Imprecise risk assessment is limiting the ability of acute care hospitals to identify patients at risk for repeat stays and respond to new federal regulations that will base reimbursement on their ability to minimize readmissions.
Internist Devan Kansagara, MD, and colleagues from the Veterans Affairs Medical Center, Portland, Orgeon, have issued a harsh critique of administrative tools designed for this role. Their evaluation of published studies on the subject identified few risk-prediction models for hospital readmission that have been deemed suitable for clinical or administrative use.
Medicare and Medicaid recently began to publicly disclose hospital readmission rates as a measure of quality hospital care. The Center for Medicare and Medicaid Services intends to lower reimbursement rates for hospitals with high readmission rates.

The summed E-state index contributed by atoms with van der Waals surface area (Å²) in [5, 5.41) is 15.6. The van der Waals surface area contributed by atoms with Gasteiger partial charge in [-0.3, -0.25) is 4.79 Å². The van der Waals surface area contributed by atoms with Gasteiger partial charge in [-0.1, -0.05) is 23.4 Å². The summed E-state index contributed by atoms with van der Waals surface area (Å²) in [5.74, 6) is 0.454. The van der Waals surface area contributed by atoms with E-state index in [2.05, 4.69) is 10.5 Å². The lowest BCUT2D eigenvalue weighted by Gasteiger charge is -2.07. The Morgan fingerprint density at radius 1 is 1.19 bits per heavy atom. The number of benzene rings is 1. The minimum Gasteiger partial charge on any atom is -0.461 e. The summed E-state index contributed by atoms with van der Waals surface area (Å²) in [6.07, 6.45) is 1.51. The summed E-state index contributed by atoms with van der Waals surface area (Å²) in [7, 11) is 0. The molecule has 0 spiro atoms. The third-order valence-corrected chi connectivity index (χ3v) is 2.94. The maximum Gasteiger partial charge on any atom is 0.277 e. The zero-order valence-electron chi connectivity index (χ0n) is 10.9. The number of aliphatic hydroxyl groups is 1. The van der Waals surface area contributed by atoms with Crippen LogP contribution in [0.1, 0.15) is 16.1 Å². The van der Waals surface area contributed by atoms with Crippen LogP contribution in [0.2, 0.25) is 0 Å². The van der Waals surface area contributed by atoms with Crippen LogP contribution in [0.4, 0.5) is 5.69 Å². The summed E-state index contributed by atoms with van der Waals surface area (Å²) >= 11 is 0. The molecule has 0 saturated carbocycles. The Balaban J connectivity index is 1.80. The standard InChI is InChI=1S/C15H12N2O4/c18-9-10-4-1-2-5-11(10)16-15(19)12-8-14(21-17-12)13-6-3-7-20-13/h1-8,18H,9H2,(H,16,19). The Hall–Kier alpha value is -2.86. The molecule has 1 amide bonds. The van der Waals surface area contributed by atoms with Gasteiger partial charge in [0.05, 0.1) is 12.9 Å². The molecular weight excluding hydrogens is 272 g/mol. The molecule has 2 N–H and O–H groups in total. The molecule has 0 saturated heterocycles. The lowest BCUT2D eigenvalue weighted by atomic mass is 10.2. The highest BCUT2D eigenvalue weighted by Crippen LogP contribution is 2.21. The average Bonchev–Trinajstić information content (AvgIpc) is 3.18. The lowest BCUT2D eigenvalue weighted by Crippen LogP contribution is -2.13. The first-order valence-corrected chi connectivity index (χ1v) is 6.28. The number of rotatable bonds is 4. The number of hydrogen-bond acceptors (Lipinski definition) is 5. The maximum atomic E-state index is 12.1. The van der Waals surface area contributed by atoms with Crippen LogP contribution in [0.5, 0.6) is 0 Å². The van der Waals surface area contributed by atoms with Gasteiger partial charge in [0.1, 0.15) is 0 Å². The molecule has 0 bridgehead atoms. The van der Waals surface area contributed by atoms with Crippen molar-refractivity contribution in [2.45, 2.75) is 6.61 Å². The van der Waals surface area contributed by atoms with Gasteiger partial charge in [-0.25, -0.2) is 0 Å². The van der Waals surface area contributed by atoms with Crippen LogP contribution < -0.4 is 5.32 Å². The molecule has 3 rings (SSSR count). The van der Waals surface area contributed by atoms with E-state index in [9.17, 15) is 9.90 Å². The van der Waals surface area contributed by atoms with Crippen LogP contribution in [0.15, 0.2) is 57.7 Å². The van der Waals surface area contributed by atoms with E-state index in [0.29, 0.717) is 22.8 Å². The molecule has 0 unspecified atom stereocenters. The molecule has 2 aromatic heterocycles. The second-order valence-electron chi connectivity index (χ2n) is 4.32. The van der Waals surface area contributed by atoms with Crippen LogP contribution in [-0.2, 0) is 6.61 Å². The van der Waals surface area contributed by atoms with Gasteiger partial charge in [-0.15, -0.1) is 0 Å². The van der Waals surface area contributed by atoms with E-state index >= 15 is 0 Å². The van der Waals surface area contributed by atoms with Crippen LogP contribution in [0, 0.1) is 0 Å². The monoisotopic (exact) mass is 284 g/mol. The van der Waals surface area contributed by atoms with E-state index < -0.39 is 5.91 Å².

The authors conclude that more research is needed to better understand the causes and possible ways to prevent readmissions. Models that draw information from medical records or patient reports show potential, although the relative effects of various types of patient data and psychosocial factors on readmission have yet to be well understood.
"Although in certain settings such models may prove useful, better approaches are needed to assess hospital performance in discharging patients, as well as to identify patients at great risk of avoidable readmission," the authors write.read more